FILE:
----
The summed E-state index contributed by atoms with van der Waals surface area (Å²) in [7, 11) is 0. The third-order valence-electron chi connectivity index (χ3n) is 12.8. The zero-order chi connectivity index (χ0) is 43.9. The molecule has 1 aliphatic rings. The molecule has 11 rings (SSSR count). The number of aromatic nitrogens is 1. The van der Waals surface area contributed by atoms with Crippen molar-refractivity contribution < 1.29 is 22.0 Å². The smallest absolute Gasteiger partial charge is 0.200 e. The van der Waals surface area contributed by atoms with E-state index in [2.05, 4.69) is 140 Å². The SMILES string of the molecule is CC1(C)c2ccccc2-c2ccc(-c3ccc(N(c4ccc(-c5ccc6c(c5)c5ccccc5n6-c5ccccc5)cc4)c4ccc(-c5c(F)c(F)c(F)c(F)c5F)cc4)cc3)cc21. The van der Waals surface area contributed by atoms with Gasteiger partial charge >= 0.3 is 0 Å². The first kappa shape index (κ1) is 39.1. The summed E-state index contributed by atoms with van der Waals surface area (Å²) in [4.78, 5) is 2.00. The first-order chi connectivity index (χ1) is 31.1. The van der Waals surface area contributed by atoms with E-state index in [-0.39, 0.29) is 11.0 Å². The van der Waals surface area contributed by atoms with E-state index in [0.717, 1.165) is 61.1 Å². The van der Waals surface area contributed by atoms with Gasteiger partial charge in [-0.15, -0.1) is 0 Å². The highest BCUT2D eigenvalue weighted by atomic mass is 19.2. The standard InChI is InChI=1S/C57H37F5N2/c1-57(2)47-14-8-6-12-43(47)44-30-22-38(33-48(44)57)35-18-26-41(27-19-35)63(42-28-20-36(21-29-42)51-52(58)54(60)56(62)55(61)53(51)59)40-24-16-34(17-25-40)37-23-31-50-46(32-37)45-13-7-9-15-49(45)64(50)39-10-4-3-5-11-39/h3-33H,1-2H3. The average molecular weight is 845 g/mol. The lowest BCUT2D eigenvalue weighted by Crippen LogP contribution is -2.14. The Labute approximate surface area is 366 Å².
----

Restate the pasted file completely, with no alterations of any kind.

The summed E-state index contributed by atoms with van der Waals surface area (Å²) in [7, 11) is 0. The third-order valence-electron chi connectivity index (χ3n) is 12.8. The zero-order chi connectivity index (χ0) is 43.9. The molecule has 1 aliphatic rings. The molecule has 11 rings (SSSR count). The number of aromatic nitrogens is 1. The van der Waals surface area contributed by atoms with Crippen molar-refractivity contribution < 1.29 is 22.0 Å². The smallest absolute Gasteiger partial charge is 0.200 e. The van der Waals surface area contributed by atoms with E-state index in [2.05, 4.69) is 140 Å². The SMILES string of the molecule is CC1(C)c2ccccc2-c2ccc(-c3ccc(N(c4ccc(-c5ccc6c(c5)c5ccccc5n6-c5ccccc5)cc4)c4ccc(-c5c(F)c(F)c(F)c(F)c5F)cc4)cc3)cc21. The van der Waals surface area contributed by atoms with Gasteiger partial charge >= 0.3 is 0 Å². The first kappa shape index (κ1) is 39.1. The summed E-state index contributed by atoms with van der Waals surface area (Å²) in [4.78, 5) is 2.00. The first-order chi connectivity index (χ1) is 31.1. The van der Waals surface area contributed by atoms with E-state index in [-0.39, 0.29) is 11.0 Å². The van der Waals surface area contributed by atoms with E-state index in [0.717, 1.165) is 61.1 Å². The van der Waals surface area contributed by atoms with Gasteiger partial charge in [-0.15, -0.1) is 0 Å². The highest BCUT2D eigenvalue weighted by atomic mass is 19.2. The standard InChI is InChI=1S/C57H37F5N2/c1-57(2)47-14-8-6-12-43(47)44-30-22-38(33-48(44)57)35-18-26-41(27-19-35)63(42-28-20-36(21-29-42)51-52(58)54(60)56(62)55(61)53(51)59)40-24-16-34(17-25-40)37-23-31-50-46(32-37)45-13-7-9-15-49(45)64(50)39-10-4-3-5-11-39/h3-33H,1-2H3. The average molecular weight is 845 g/mol. The lowest BCUT2D eigenvalue weighted by Crippen LogP contribution is -2.14. The Labute approximate surface area is 366 Å².